THE ESSENCE OF THE GAME IS DECEPTION: Thinking About Basketball by Leonard Koppett

THE ESSENCE OF THE GAME IS DECEPTION: Thinking About Basketball

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KIRKUS REVIEW

Leonard Koppett, the intellectual's sportswriter, looks beyond the easy shibboleths, past the fashionable wisdom, in search of the motivating force -- the essence. As the title here indicates, he's pinpointed deception as the key to basketball -- ""the game boils down to getting good shots, and getting good shots boils down to deceiving the defense""; or put another way, ""style,"" more important in basketball than other team games, ""is deception, made visible."" Koppett has much else to say about this ""frustrating,"" ""exhilarating,"" ""artificial,"" and ""imperfect"" sport, from analyzing the homecourt advantage (he proves it exists with statistics) and the foul shot (the ""equalizer"" between the big and little men) to the players who have revolutionized, the game (first Hank Luisetti with his one-handed jump shot, later Bill Russell and his concept of defense) and the increasing domination of the sport by blacks (he postulates three reasons: ""the pattern of urban life, the nature of basketball, and heredity"" -- the latter admittedly a ""dangerous"" word). The basketball fan is off to his best season in years.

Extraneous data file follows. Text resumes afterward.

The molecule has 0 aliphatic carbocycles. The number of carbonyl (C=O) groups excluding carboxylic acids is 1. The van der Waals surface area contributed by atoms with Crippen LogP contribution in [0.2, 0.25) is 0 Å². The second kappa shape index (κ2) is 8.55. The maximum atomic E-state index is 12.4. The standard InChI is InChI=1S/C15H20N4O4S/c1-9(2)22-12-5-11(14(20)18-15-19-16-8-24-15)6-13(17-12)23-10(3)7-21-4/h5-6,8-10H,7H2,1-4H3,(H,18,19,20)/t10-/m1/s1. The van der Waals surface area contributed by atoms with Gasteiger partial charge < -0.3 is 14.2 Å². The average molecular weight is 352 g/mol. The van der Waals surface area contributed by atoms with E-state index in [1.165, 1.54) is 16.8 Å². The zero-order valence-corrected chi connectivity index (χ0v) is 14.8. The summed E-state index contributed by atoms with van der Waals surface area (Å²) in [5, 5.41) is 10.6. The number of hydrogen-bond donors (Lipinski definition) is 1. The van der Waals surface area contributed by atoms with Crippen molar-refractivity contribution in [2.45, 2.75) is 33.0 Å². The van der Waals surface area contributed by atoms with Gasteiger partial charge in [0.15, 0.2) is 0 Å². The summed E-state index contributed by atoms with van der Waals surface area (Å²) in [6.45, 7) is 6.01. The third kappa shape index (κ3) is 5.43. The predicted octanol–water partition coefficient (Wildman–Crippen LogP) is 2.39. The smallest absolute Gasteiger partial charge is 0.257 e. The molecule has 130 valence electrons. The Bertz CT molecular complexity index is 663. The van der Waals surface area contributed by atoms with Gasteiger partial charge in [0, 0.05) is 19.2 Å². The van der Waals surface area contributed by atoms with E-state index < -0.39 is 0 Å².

Pub Date: Oct. 5th, 1973
Publisher: Little, Brown